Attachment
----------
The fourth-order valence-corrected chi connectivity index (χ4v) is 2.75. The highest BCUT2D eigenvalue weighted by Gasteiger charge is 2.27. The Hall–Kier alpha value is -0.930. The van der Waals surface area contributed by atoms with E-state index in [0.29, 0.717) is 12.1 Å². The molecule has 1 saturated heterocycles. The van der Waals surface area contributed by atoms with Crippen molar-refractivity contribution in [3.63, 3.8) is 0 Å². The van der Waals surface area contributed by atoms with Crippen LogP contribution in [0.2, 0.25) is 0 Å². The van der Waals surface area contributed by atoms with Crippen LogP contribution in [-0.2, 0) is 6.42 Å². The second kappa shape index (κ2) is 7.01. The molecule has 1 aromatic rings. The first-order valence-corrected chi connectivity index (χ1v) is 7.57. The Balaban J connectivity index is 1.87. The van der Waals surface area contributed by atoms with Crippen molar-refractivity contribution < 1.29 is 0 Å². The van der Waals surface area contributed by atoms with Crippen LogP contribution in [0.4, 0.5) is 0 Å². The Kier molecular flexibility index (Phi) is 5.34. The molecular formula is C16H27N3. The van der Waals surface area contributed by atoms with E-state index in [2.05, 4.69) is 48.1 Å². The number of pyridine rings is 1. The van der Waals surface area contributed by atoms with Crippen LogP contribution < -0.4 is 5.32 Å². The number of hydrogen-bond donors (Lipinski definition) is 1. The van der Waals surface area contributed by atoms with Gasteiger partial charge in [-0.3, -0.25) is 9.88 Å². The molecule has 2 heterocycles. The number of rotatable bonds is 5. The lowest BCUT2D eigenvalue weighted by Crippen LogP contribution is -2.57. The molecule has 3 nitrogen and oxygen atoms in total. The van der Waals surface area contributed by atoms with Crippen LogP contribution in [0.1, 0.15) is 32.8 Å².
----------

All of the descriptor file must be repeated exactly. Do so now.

The fourth-order valence-corrected chi connectivity index (χ4v) is 2.75. The highest BCUT2D eigenvalue weighted by Gasteiger charge is 2.27. The Hall–Kier alpha value is -0.930. The van der Waals surface area contributed by atoms with E-state index in [0.29, 0.717) is 12.1 Å². The molecule has 1 saturated heterocycles. The van der Waals surface area contributed by atoms with Crippen molar-refractivity contribution in [3.63, 3.8) is 0 Å². The van der Waals surface area contributed by atoms with Crippen LogP contribution in [0.2, 0.25) is 0 Å². The van der Waals surface area contributed by atoms with Crippen LogP contribution in [-0.2, 0) is 6.42 Å². The second kappa shape index (κ2) is 7.01. The molecule has 1 aromatic rings. The first-order valence-corrected chi connectivity index (χ1v) is 7.57. The Balaban J connectivity index is 1.87. The van der Waals surface area contributed by atoms with Crippen molar-refractivity contribution < 1.29 is 0 Å². The van der Waals surface area contributed by atoms with Crippen LogP contribution in [0.4, 0.5) is 0 Å². The Kier molecular flexibility index (Phi) is 5.34. The molecular formula is C16H27N3. The van der Waals surface area contributed by atoms with E-state index in [2.05, 4.69) is 48.1 Å². The number of pyridine rings is 1. The van der Waals surface area contributed by atoms with Crippen LogP contribution < -0.4 is 5.32 Å². The number of hydrogen-bond donors (Lipinski definition) is 1. The van der Waals surface area contributed by atoms with Gasteiger partial charge in [-0.3, -0.25) is 9.88 Å². The molecule has 2 heterocycles. The number of rotatable bonds is 5. The lowest BCUT2D eigenvalue weighted by Crippen LogP contribution is -2.57. The molecule has 3 nitrogen and oxygen atoms in total. The van der Waals surface area contributed by atoms with Crippen LogP contribution in [0.1, 0.15) is 32.8 Å².